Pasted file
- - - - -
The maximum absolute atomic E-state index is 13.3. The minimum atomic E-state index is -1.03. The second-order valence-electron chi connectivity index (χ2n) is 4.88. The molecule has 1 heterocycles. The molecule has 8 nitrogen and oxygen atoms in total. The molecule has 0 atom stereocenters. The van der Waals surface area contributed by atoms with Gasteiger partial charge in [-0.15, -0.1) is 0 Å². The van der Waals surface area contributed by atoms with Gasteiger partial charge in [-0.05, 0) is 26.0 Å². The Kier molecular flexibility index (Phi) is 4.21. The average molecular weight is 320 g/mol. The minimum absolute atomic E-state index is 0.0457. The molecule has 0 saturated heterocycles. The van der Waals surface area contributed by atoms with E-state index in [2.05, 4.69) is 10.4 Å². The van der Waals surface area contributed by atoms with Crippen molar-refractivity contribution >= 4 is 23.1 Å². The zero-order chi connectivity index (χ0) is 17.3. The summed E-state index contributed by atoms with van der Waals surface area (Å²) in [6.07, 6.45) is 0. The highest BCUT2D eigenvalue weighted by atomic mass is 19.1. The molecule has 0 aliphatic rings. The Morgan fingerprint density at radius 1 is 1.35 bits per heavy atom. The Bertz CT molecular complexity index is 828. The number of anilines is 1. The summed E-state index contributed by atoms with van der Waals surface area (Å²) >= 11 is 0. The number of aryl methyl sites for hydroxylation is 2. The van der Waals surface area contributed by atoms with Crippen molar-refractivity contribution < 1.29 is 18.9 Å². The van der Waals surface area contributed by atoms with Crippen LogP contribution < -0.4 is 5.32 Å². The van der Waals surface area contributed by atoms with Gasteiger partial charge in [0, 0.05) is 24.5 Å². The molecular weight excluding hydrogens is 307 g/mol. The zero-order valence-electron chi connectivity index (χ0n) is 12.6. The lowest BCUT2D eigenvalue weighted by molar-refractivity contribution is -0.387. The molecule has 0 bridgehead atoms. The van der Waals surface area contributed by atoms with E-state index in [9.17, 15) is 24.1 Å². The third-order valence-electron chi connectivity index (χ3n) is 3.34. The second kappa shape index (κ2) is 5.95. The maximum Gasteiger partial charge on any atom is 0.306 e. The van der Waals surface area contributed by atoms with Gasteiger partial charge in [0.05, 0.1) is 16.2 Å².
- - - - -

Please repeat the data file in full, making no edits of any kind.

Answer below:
The maximum absolute atomic E-state index is 13.3. The minimum atomic E-state index is -1.03. The second-order valence-electron chi connectivity index (χ2n) is 4.88. The molecule has 1 heterocycles. The molecule has 8 nitrogen and oxygen atoms in total. The molecule has 0 atom stereocenters. The van der Waals surface area contributed by atoms with Gasteiger partial charge in [-0.15, -0.1) is 0 Å². The van der Waals surface area contributed by atoms with Gasteiger partial charge in [-0.05, 0) is 26.0 Å². The Kier molecular flexibility index (Phi) is 4.21. The average molecular weight is 320 g/mol. The minimum absolute atomic E-state index is 0.0457. The molecule has 0 saturated heterocycles. The van der Waals surface area contributed by atoms with E-state index in [2.05, 4.69) is 10.4 Å². The van der Waals surface area contributed by atoms with Crippen molar-refractivity contribution >= 4 is 23.1 Å². The zero-order chi connectivity index (χ0) is 17.3. The summed E-state index contributed by atoms with van der Waals surface area (Å²) in [6.07, 6.45) is 0. The highest BCUT2D eigenvalue weighted by atomic mass is 19.1. The molecule has 0 aliphatic rings. The Morgan fingerprint density at radius 1 is 1.35 bits per heavy atom. The Bertz CT molecular complexity index is 828. The number of anilines is 1. The summed E-state index contributed by atoms with van der Waals surface area (Å²) >= 11 is 0. The number of aryl methyl sites for hydroxylation is 2. The van der Waals surface area contributed by atoms with Crippen molar-refractivity contribution < 1.29 is 18.9 Å². The van der Waals surface area contributed by atoms with Crippen LogP contribution < -0.4 is 5.32 Å². The van der Waals surface area contributed by atoms with Gasteiger partial charge in [0, 0.05) is 24.5 Å². The molecular weight excluding hydrogens is 307 g/mol. The zero-order valence-electron chi connectivity index (χ0n) is 12.6. The lowest BCUT2D eigenvalue weighted by molar-refractivity contribution is -0.387. The molecule has 0 bridgehead atoms. The van der Waals surface area contributed by atoms with E-state index in [9.17, 15) is 24.1 Å². The third-order valence-electron chi connectivity index (χ3n) is 3.34. The second kappa shape index (κ2) is 5.95. The maximum Gasteiger partial charge on any atom is 0.306 e. The van der Waals surface area contributed by atoms with Gasteiger partial charge in [0.05, 0.1) is 16.2 Å².